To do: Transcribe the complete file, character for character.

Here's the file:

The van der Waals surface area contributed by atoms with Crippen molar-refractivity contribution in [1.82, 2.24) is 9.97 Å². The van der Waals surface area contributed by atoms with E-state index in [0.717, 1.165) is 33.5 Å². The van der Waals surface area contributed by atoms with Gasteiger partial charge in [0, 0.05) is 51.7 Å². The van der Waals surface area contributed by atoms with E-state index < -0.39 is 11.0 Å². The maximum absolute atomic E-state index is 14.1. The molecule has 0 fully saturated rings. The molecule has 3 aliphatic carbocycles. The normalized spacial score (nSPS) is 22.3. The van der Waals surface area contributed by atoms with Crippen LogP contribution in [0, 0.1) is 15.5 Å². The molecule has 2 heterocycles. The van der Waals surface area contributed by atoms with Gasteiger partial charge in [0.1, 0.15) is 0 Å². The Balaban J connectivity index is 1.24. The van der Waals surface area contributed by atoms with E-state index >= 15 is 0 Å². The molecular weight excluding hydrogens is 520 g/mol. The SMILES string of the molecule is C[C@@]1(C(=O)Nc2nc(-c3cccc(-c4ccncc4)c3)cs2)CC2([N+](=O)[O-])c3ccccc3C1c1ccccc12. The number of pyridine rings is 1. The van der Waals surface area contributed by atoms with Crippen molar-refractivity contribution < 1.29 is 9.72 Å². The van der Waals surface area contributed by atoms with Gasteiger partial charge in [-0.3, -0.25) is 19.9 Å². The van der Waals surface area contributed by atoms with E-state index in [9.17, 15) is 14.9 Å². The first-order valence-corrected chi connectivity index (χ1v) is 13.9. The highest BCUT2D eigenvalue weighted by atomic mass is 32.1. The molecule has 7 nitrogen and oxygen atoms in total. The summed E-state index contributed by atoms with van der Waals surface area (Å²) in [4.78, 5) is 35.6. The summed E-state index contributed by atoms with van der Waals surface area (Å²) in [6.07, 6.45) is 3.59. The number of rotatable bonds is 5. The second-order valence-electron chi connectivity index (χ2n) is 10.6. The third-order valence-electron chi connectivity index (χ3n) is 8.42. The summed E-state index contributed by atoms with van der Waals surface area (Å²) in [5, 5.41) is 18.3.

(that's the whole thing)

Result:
The van der Waals surface area contributed by atoms with Crippen molar-refractivity contribution in [1.82, 2.24) is 9.97 Å². The van der Waals surface area contributed by atoms with E-state index in [0.717, 1.165) is 33.5 Å². The van der Waals surface area contributed by atoms with Gasteiger partial charge in [0, 0.05) is 51.7 Å². The van der Waals surface area contributed by atoms with E-state index < -0.39 is 11.0 Å². The maximum absolute atomic E-state index is 14.1. The molecule has 0 fully saturated rings. The molecule has 3 aliphatic carbocycles. The normalized spacial score (nSPS) is 22.3. The van der Waals surface area contributed by atoms with Crippen LogP contribution in [0, 0.1) is 15.5 Å². The molecule has 2 heterocycles. The van der Waals surface area contributed by atoms with Gasteiger partial charge in [0.1, 0.15) is 0 Å². The Balaban J connectivity index is 1.24. The van der Waals surface area contributed by atoms with E-state index >= 15 is 0 Å². The molecular weight excluding hydrogens is 520 g/mol. The SMILES string of the molecule is C[C@@]1(C(=O)Nc2nc(-c3cccc(-c4ccncc4)c3)cs2)CC2([N+](=O)[O-])c3ccccc3C1c1ccccc12. The number of pyridine rings is 1. The van der Waals surface area contributed by atoms with Crippen molar-refractivity contribution < 1.29 is 9.72 Å². The van der Waals surface area contributed by atoms with Gasteiger partial charge in [-0.3, -0.25) is 19.9 Å². The van der Waals surface area contributed by atoms with E-state index in [9.17, 15) is 14.9 Å². The first-order valence-corrected chi connectivity index (χ1v) is 13.9. The highest BCUT2D eigenvalue weighted by atomic mass is 32.1. The molecule has 7 nitrogen and oxygen atoms in total. The summed E-state index contributed by atoms with van der Waals surface area (Å²) in [4.78, 5) is 35.6. The summed E-state index contributed by atoms with van der Waals surface area (Å²) in [6.07, 6.45) is 3.59. The number of rotatable bonds is 5. The second-order valence-electron chi connectivity index (χ2n) is 10.6. The third-order valence-electron chi connectivity index (χ3n) is 8.42. The summed E-state index contributed by atoms with van der Waals surface area (Å²) in [5, 5.41) is 18.3.